Va Proposes New Afge Collective Bargaining Agreement

Va is obviously not the only major agency to propose negotiating proposals that resemble the provisions of the president`s executive mandates. Following a decision by the Federal Service Impasses Panel, the Department of Health and Human Services introduced new negotiating articles, some of which resemble the President`s EOs. The National Treasury Employees Union refused to recognize the panel`s decision as a new comprehensive collective agreement. Ibidun Roberts: The union seeks fairness in the agreement. That is why we always offer conditions that require fair action from management. B for example, by communicating something to employees, by allowing employees to react, management performs due diligence, such as an investigation before making a decision. So these are things that the Union would impose. And the panel pulled out these things. There are therefore several clauses in which the Agency suggested that they would simply comply with the law, and the panel gave them that none of the procedures were in place. It will not be clear how management will carry out these tasks, because the body has resumed the procedures that we would have proposed and negotiated. Ibidun Roberts: Oh, yes, it`s possible. The parties can always agree on their own, we can always go back and renegotiate.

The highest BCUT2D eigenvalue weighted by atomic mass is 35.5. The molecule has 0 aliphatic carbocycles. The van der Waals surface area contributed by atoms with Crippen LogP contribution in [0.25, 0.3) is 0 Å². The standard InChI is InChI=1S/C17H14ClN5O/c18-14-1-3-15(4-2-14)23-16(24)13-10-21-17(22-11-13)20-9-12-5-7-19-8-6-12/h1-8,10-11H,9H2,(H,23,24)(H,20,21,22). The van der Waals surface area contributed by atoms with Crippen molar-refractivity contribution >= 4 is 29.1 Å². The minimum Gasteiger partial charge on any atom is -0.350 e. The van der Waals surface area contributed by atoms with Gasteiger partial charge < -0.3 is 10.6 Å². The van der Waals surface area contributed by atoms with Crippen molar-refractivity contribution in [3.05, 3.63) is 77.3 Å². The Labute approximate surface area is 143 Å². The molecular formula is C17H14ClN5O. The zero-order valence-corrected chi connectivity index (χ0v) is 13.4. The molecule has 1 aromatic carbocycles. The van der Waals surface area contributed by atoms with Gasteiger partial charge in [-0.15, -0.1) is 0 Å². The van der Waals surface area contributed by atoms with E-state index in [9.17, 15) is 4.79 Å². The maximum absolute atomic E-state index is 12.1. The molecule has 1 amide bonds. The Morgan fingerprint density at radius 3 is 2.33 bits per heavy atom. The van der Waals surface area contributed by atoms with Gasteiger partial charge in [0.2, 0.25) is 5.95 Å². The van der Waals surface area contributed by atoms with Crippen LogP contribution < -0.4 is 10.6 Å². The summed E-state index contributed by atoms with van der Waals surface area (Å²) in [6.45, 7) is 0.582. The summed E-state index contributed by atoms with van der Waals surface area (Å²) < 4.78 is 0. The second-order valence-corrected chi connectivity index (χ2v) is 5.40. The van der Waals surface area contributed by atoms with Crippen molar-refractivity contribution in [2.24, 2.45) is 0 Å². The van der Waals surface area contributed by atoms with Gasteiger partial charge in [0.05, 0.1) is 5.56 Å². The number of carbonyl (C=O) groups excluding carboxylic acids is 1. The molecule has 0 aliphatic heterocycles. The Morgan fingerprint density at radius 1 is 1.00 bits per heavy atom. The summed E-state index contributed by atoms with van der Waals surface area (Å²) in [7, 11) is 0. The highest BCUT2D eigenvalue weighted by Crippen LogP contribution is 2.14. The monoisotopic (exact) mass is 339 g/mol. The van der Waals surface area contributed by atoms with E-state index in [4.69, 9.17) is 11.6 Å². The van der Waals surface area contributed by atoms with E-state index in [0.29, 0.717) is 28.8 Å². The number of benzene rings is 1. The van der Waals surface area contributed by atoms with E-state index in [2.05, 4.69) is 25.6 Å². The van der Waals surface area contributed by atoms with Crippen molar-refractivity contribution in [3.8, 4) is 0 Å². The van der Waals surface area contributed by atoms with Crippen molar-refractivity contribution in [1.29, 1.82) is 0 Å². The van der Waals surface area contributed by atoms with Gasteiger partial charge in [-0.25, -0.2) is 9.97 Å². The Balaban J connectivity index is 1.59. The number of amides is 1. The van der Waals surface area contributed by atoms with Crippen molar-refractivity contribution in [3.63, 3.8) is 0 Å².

We just need to agree. The Union cannot insist. Management, the agency should agree with us. As long as that happens, we can renegotiate. So President Biden votes, as soon as he sits down, he can give that order. And we would be happy to go to the table and negotiate fairly. Therefore, I conclude that the VA Center changed the terms of employment of workers in the collective agreement unit and that the amendment was implemented before the end of the negotiations. The half-term negotiations are excluded, which are stated in each article. Some of the bargaining positions set by the VA stem from the requirements set out by three executive orders signed by President Donald Trump in May 2018: reduce the official time for union representatives, remove union representatives from agency offices and renegotiate collective agreements to meet those priorities.

A series of new negotiating proposals, presented last month to AFGE and the public, has raised concerns among a bipartisan group of 128 members of the House of Representatives. The proposal significantly changes the way workers can work remotely and requires people with telework contracts to travel to their duty stations four days a week. People with compressed work schedules, z.B. Employees who work four 10-hour days per week would not be eligible for the program and employees would have to reapply every four months to work remotely.